Khan relaxed. Things kept working out for him. “There’s this thing called destiny, or karma, or kismet,” he said with a laugh. When he was in Raleigh, N.C., his brother introduced him to another immigrant family from Pakistan, “wonderful, loving, accommodating” people with more relatives back there; Khan had never even seen the girl, Munawar, when he started getting asked about his intentions toward her. Back in Pakistan, his parents checked her out and assured him it would be a good match, he said.
“It was an arranged marriage,” Khan said, “but it was arranged by me.” Khalid and Munawar Khan — who never met before they married — now have a 37-year-old son, Waseen, a radiologist who works in Chicago, and two grandchildren.
Fresh out of graduate school, Khan was hired to run a microscopy lab at a short-lived research university called the Oregon Graduate Institute. Never mind that the place had no electron microscopes, and that it wasn’t Khan’s real area of expertise anyway. He figured out a way to establish relationships with nearby schools and industries that had equipment he could use.
Khan always thought he was headed back to the industry, but he was asked to teach some classes at the University of Portland, and never looked back. He’s now a professor there; he also spent 30 years as associate dean of the engineering school.
Khan, who stands about 5 feet 6 inches tall, joked: “I used to be 6-foot-2, but being associate dean is very hard labor.”
The right place
When Khan arrived in Oregon in the mid-1970s, he said, you could count local Muslim families on two hands. Khan said he never was all that devout compared with some, but cultural gatherings were increasingly important to him, and he enjoyed getting together with others for do-it-yourself prayer services in private homes.
“Islam is very community-based, just like all religions,” he said. Eventually the Islamic Society of Greater Portland was born; Khan said he’s proud that the group has had three women presidents.
Meanwhile, Khan and his family moved to Cascade Park and then Felida. Like the Portland group, the Islamic Society of Southwest Washington started up slowly, but in 1997 it bought its own real estate, that out-of-the-way former church on Northeast 66th Street. There are only about 70 member families, and approximately 2,000 Muslims in Clark County overall. For years, Khan served as de facto imam, or prayer leader, which was a funny fit for man of science; nowadays the mosque has a full-time prayer leader, “and thank God,” Khan chuckled.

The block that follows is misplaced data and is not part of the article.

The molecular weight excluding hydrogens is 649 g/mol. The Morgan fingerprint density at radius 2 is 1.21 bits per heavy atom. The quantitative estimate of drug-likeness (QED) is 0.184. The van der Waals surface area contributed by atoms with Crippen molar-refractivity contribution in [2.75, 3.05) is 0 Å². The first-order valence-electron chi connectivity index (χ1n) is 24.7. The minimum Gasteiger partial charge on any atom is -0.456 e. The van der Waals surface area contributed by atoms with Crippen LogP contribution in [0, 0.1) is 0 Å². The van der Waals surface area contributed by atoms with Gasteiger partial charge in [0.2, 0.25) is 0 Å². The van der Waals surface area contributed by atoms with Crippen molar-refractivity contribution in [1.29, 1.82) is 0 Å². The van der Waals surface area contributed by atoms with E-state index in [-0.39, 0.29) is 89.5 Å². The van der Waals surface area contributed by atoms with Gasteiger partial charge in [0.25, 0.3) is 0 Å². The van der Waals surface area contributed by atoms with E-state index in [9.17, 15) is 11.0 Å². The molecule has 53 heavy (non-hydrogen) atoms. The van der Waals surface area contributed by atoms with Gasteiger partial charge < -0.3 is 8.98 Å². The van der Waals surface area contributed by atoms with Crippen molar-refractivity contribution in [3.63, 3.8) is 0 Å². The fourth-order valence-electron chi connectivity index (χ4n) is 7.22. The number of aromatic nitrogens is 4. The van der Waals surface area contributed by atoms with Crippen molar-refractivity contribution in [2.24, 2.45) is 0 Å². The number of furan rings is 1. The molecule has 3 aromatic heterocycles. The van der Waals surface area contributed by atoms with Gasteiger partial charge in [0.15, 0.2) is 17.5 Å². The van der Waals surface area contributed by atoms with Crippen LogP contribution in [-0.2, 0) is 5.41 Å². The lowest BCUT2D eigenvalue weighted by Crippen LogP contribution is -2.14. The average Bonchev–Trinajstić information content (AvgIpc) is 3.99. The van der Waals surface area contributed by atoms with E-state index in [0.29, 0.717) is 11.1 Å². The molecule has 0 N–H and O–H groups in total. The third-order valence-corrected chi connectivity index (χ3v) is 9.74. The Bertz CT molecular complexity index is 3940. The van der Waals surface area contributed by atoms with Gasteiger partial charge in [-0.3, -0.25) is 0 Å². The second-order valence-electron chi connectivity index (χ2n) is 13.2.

Khan remains a board member at the Islamic Society, and he’s probably Clark County’s most visible Muslim figure: sitting on a city diversity task force and a monthly interfaith roundtable, helping organize the county’s annual interfaith Thanksgiving Eve service as well as special bridge-building events. He has helped with events such as “A Conversation with Your Muslim Neighbors” and this month’s “Call to Beloved Community” — a gathering and pledge by many faith leaders in Clark County to “work together to keep the Pacific Northwest a place of peace, a sanctuary where everyone is welcomed, accepted and respected.”
Khan and his wife frequently visit extended family all over the country and around the world. But they’re happy with Clark County and the Pacific Northwest, he said — because Northwesterners are bright and broad-minded. Khan and his wife like the region’s people because they care about the natural world, healthy living and, he summed up, they’re just plain nice.
“I just love this city,” Khan said of Vancouver. “We chose the right place to live.”